If Isis suspect so much as sets foot in Northern Ireland, arrest her, says senior unionist

An Irishwoman who converted to Islam and is accused of joining Islamic State should be immediately arrested if she enters Northern Ireland, a senior unionist has declared.

Saturday, 8th May 2021, 6:30 am
Updated Saturday, 8th May 2021, 7:15 am
Sir Reg Empey

Sir Reg Empey was reacting to news that the government’s “exclusion order” barring Lisa Smith from entering UK territory has been rendered void.

Lord Empey described the decision as an “utterly ridiculous” one which will “horrify” the vast majority of people.

Smith is a former member of the Irish military from Dundalk who converted to Islam and later travelled to Syria.

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Alleged IS member Lisa Smith arrives at the Central Criminal Court, Dublin, for a court hearing. PA Photo. Picture date: Wednesday January 8, 2020. See PA story IRISH IS. Photo credit should read: Brian Lawless/PA Wire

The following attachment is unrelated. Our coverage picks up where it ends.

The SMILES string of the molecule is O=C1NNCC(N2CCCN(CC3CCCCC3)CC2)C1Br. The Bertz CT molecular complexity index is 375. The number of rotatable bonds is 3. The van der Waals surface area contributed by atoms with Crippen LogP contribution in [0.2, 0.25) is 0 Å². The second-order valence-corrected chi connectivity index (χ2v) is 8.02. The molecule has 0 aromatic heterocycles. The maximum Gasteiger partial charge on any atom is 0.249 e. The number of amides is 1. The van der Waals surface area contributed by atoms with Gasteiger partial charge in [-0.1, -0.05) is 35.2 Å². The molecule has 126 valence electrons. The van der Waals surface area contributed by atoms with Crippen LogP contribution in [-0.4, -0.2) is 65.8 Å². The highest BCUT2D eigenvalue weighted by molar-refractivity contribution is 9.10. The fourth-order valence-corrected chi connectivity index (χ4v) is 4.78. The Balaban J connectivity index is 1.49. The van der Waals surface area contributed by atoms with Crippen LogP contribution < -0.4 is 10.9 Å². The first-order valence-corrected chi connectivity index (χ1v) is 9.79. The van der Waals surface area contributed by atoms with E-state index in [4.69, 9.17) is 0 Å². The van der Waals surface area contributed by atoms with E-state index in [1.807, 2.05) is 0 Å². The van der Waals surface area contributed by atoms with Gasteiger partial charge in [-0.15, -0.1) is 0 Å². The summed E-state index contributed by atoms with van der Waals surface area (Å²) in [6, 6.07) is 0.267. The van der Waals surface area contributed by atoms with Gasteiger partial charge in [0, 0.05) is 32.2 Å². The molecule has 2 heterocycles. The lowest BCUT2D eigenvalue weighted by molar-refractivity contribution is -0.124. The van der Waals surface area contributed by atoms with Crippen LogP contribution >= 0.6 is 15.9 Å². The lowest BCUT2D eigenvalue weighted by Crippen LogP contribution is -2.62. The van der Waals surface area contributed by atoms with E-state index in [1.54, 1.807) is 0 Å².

Her case stands in contrast with that of Shamima Begum, an English-Bangladeshi woman who was stripped of her UK citizenship after leaving to join Islamic State in Syria.

Begum was 15 at the time of her journey. Smith, now 39, is believed to have gone to Syria in about 2015, when she was over twice Begum’s age.

Once there, Smith had a daughter; the father is widely reported as being British jihadist Sajid Aslam, now believed dead.

Smith is currently awaiting trial in Dublin on terror charges, which she denies.

Sir Reg (above) had quizzed the UK government back in 2019 about the possibility of Smith entering NI but was told that “the UK has robust policies in place to exclude those whose behaviour is non-conducive to the public good”.

He said last night: “If she sets foot in NI – or any other part of the UK for that matter – she must be immediately arrested so UK authorities can question her and establish whether or not she was involved in ISIS terrorist activity that impacted on UK citizens.”

Belfast legal firm Phoenix Law (which describes its mission as “to improve human rights and accountability”) worked on her case and hailed her victory as “hugely significant for the upholding of basic human rights”.

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